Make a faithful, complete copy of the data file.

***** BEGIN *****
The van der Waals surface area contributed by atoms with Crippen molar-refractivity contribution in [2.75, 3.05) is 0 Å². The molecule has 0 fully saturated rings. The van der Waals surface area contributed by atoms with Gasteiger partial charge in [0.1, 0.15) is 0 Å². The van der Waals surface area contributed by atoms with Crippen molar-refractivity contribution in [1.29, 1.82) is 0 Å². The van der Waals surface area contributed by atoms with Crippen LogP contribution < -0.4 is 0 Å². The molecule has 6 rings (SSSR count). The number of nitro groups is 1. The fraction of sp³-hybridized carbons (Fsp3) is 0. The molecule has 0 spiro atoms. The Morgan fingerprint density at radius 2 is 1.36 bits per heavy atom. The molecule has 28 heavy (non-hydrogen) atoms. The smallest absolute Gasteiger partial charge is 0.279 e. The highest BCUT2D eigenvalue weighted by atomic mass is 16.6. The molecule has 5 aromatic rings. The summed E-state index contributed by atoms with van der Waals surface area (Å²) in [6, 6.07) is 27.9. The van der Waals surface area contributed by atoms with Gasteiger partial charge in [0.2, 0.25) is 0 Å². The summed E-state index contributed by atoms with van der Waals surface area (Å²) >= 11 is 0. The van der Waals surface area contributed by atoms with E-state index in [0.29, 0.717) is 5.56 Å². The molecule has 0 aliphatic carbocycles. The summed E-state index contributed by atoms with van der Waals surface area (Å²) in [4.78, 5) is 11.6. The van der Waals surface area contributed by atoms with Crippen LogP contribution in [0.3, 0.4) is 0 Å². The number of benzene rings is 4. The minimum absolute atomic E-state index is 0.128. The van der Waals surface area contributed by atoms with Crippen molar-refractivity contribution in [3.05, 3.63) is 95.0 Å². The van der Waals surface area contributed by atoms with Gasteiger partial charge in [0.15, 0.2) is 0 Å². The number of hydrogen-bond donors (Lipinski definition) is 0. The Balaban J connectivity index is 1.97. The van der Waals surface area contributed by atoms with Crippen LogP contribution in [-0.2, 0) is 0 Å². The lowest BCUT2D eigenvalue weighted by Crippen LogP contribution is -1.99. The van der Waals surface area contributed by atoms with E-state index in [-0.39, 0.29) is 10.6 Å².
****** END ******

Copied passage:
The van der Waals surface area contributed by atoms with Crippen molar-refractivity contribution in [2.75, 3.05) is 0 Å². The molecule has 0 fully saturated rings. The van der Waals surface area contributed by atoms with Gasteiger partial charge in [0.1, 0.15) is 0 Å². The van der Waals surface area contributed by atoms with Crippen molar-refractivity contribution in [1.29, 1.82) is 0 Å². The van der Waals surface area contributed by atoms with Crippen LogP contribution < -0.4 is 0 Å². The molecule has 6 rings (SSSR count). The number of nitro groups is 1. The fraction of sp³-hybridized carbons (Fsp3) is 0. The molecule has 0 spiro atoms. The Morgan fingerprint density at radius 2 is 1.36 bits per heavy atom. The molecule has 28 heavy (non-hydrogen) atoms. The smallest absolute Gasteiger partial charge is 0.279 e. The highest BCUT2D eigenvalue weighted by atomic mass is 16.6. The molecule has 5 aromatic rings. The summed E-state index contributed by atoms with van der Waals surface area (Å²) in [6, 6.07) is 27.9. The van der Waals surface area contributed by atoms with Gasteiger partial charge in [0.2, 0.25) is 0 Å². The summed E-state index contributed by atoms with van der Waals surface area (Å²) >= 11 is 0. The van der Waals surface area contributed by atoms with E-state index in [0.29, 0.717) is 5.56 Å². The molecule has 0 aliphatic carbocycles. The summed E-state index contributed by atoms with van der Waals surface area (Å²) in [4.78, 5) is 11.6. The van der Waals surface area contributed by atoms with Crippen LogP contribution in [0.3, 0.4) is 0 Å². The number of benzene rings is 4. The minimum absolute atomic E-state index is 0.128. The van der Waals surface area contributed by atoms with Crippen molar-refractivity contribution in [3.05, 3.63) is 95.0 Å². The van der Waals surface area contributed by atoms with Gasteiger partial charge in [0.15, 0.2) is 0 Å². The number of hydrogen-bond donors (Lipinski definition) is 0. The Balaban J connectivity index is 1.97. The van der Waals surface area contributed by atoms with Crippen LogP contribution in [-0.2, 0) is 0 Å². The lowest BCUT2D eigenvalue weighted by Crippen LogP contribution is -1.99. The van der Waals surface area contributed by atoms with E-state index in [-0.39, 0.29) is 10.6 Å².